Breathplay, or choking. Normally you would cry out for a doctor or do the Heimlich manoeuvre. But the sexual practice of choking during sex seems to have become really common. I’d say 75 per cent of girls I meet really love choking and ask me for it. That said, it can be dangerous both physically and ethically, so let’s learn to do it properly.
Originating in the world of BDSM, choking combines ideas of power, dominance and physical arousal.
Sometimes known as ‘breathplay,’ choking is the deliberate restriction of oxygen to a partner during sex. Usually, this consists of physically placing pressure on the throat of the submissive partner. So you might be wondering why someone would want to be choked?
As humans, we have a fight or flight mechanism. The concept of breath play taps into this.
If you’re aggressive towards a person, they will either ‘fight’ you or take ‘flight’. If they take flight, that would literally mean running away from the situation, but on a sexual level, this might mean they become submissive.
So if your partner is already tuned on during sex, is it going to be a thrill to have you choke her? Possibly. Let’s explore this…
How does breathplay work?
During rougher sex, the aggressive partner is usually physically dominating the submissive. In the majority of cases, the dominant party is male while the female is submissive.
While choking can be a violent act, and some might suggest that it links to necrophilia tendencies, it is becoming more common in the bedroom.
If someone grabs you by the throat, they have literal control over you. When having sex, the balance of power may be shared equally or might favour one individual over the other.
This can vary throughout. But if someone is dominating their partner by literally controlling their breathing, which is what breathplay is. Well, it’s one serious way to fuck.
So what happens when you apply this to sex?
You take my breath away…
When pressure is applied on the throat, it becomes harder to breathe. During hot sex, people often get breathless. Panting particularly when orgasm is closer.
In extreme cases, this might create a dizzying effect. The struggle for breath kicks off adrenaline and taps into the fight/flight dilemma.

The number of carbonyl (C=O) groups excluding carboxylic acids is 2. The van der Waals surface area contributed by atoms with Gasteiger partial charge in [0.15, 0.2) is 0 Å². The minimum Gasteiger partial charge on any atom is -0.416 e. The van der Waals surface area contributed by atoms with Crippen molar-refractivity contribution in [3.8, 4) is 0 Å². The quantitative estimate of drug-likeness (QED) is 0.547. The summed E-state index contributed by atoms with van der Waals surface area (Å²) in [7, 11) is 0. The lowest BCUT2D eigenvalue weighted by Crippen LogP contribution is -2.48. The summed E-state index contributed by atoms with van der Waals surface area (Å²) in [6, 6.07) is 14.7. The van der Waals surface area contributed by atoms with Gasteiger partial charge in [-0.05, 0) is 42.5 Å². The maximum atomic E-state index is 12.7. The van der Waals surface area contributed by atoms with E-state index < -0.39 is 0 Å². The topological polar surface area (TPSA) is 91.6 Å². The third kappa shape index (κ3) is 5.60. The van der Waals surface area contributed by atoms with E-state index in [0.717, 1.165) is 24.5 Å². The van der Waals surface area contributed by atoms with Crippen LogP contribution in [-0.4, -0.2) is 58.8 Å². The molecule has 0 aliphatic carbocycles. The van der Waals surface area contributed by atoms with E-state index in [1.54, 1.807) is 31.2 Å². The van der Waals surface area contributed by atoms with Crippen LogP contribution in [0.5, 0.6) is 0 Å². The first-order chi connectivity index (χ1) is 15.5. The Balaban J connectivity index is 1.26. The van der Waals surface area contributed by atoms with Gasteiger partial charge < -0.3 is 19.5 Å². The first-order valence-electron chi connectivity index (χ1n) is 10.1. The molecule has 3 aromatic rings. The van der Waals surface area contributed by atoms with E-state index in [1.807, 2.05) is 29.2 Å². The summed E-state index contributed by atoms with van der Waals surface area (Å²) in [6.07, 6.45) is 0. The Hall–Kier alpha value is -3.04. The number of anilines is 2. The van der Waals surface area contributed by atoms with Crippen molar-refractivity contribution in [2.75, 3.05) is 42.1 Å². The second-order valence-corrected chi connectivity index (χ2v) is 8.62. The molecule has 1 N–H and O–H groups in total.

If you’re turned on, your breathing usually becomes more shallow and rapid. This is part of arousal, along with eyes dilating wider and cheeks flushing.
Although choking involuntarily can cause panic, when done in a safe, consensual and erotic manner, it can be enjoyable. They often say you won’t know unless you give it a go and that’s true but breathplay isn’t something you can just do on a whim.
In many porn scenes, you can see that the woman can still breathe relatively easily. The ‘thrill’ of choking is in the domination.
In others, the adrenaline rush may come from actually gasping for air over a short period. Of course, the idea is not to actually throttle somebody so that they lose consciousness – that’s not a good move!
So breathplay is fine, but literally choking someone out – bad move bro.
Notes from my diary
It took me. along time to get comfortable with breathplay. The first few times I was asked to choke a girl, I just ignored the request.
I felt uncomfortable being asked to do something that I considered physical abuse. I was even afraid about what that says about me if I did enjoy it.
Eventually, I tried it. I was careful, but it still ended up with the girl coughing a lot and me feeling embarrassed and apologising a lot.
We all have bloopers in life. At work, with friends and definitely in the bedroom! That’s okay but we can laugh at these ‘awkward moments’ to grow and develop things to be better next time.
New activities need conversation. Experimenting is great and healthy but we need to make sure our partner is involved in the decisions. This is important to a mutually respectful and caring relationship but essential for a dangerous activity like breathplay.
Now on numerous occasions since then, I’ve choked girls and I’ve enjoyed it. Why? Because I can see the pleasure it gives them and I’m more confident to talk about it and do it slowly within our limits.
Choking needs consent
The best way to get consent for choking is to talk and discuss sex. Got it?
Whenever you experiment with breathplay, it has been in a safe environment. It’s not something even girls that like it will do with just anybody because it requires trust. This is a key part of sex.
My partners have often asked me to choke them when we were enjoying a particularly frisky session. I’ve found trying it with my partners head over the side of the bed during missionary often gets the biggest thrills. This creates a major rush of blood to the head which is rather wild in itself but on the edge of orgasm, can be amazing.
Truthfully, it can be whenever it suits the mood but you have to know what you’re doing before you get into it.
Trying out breathplay
If choking is something you decide to explore, discuss it. Establish a ‘safe word’ that your partner can use if they want to quit.
Making sure your partner can breathe and is only having light pressure on her throat is critical. Always start off gently and aim to maintain eye contact throughout.
Whenever I’ve engaged in choking, it has been for brief periods only. By that, we’re talking no more than a minute or two at most, and that doesn’t mean constant pressure. The compression has to be comfortable. Squeezing tight is not safe.
Initially, just a hand on her throat will be enough to thrill without doing any harm. If she wants you to apply pressure, you need to establish a safe level you can play within.
An alternative might be for your partner to try wearing a corset and you gradually tightening the cords. I’ve found this can create a very similar effect without any risk to someone’s neck.
There are a lot of ways to explore breath play. Finding out what works for you and maintaining strong consensual discussion is key to many fun times ahead.